Slideshow: Keyed Miter Joints I like the decorative effect that keyed miter joints lend to an otherwise simple box. But they also add a great deal of strength to a notoriously weak joint. Here’s a quick slideshow on cutting and installing keys in miter joints using a very simple jig featured in the August … Read more
Author Archives: Matthew Teague
Coming soon (June 12) in the August 2012 Issue of Popular Woodworking Magazine is an article by Willard Anderson titled “Rule Joints by Hand and Power,” which explains the history of rule joints, walks you through the process of cutting them and explains how the hinges work. When it comes time to hinge the joint, … Read more
Coming soon (June 12) in the August 2012 Issue of Popular Woodworking Magazine, is an article by Willard Anderson titled “Rule Joints by Hand and Power,” which both explains the history of rule joints and walks you through the process of cutting them. After cutting the joint, part of the secret to creating a joint … Read more
I’ve written before about my love of stringed packing tape – it deepens and matures every day. Here’s a short slideshow I put together on one of its best uses: gluing up small boxes. Using clamps to glue up any small box is tricky and almost always frustrating. The clamps are too large for the … Read more
The second episode of “The Highland Woodworker” web TV show is out and if you haven’t seen this new show yet, it’s definitely worth a look. Produced in conjunction with Highland Hardware in Atlanta, the show provides great woodworking advice and visits with some of the best woodworkers out there. (The first episode included a … Read more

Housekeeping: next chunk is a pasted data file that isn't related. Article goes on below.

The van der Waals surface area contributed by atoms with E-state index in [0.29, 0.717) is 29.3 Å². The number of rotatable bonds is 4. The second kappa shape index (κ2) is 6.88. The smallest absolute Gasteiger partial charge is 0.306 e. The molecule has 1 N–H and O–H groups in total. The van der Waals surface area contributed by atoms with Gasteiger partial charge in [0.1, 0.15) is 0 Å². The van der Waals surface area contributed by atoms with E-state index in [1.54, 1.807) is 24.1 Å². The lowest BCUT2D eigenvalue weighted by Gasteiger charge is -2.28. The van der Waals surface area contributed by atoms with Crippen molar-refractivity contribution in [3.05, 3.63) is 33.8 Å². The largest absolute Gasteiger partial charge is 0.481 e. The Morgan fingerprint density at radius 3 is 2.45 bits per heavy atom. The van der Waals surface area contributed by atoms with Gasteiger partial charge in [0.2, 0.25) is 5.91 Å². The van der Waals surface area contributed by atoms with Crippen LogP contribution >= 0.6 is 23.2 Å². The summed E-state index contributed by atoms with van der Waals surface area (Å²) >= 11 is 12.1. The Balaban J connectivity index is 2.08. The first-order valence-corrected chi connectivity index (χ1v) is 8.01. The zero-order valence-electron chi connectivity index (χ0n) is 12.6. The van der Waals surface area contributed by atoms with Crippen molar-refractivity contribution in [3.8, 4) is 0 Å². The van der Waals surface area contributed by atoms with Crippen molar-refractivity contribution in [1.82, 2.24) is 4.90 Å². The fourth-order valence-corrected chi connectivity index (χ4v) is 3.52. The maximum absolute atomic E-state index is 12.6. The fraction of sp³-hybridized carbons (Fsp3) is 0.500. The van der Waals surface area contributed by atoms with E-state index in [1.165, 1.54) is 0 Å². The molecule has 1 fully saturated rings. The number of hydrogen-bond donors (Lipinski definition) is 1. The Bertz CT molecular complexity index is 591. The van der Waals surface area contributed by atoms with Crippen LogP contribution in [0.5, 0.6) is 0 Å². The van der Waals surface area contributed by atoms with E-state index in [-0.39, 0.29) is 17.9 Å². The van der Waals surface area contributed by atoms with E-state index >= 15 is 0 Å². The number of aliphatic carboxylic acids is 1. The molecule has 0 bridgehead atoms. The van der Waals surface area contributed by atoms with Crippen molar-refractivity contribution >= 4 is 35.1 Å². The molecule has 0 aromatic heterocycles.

Gluing and clamping angled assemblies – like most chairs – can be a hassle. There are some great strategies for approaching glue-ups, angled and otherwise, in various books including “Glue and Clamps,” but sometimes it just comes down to having the right tool for the job at hand. For years I fought with K-Body or … Read more
by Matthew Teague
The first time I installed knife hinges I did so with an inexpensive pair, thinking it would be a good way to learn the process without wasting a lot of money on what is a notoriously finicky piece of hardware. Instead, I learned why quality knife hinges are worth every cent.
Any play or wiggle in the hinge will show up in the swing of the door, and making adjustments after installation is difficult if not impossible. Knife hinges made of thin, stamped steel, with irregularities in the thickness of the leaves or imperfections in the action of the pivot, simply won’t function as they should. You can’t pay me enough to use cheap ones again.
With that first set of knife hinges in mind, I was hesitant to try the new ones from Lee Valley. Once I got them in my hands, however, I was more hopeful. They have the weight and smooth action of quality hardware, and the brass versions are hard to distinguish from Brusso’s (long the standard by which knife hinges are measured).
Likewise, as far as installation goes, I recently installed a few pairs of Brusso hinges and wouldn’t walk across the street for the difference. Like the Brusso line, the Lee Valley hinges are available in straight and offset orientations and in a wide range of sizes. You have your choice of either brass or stainless steel.And they’re priced notably less than comparable hinges from Brusso, which means Lee Valley will likely become my first stop for knife hinges.
If I have one complaint, it’s that the Lee Valley hinges don’t come with screws. It’s not a huge problem with the brass hinges, but the stainless finish is akin in appearance to brushed nickel, so matching the screws is a challenge. While I love the look of the stainless versions, I wish Lee Valley provided matching screws.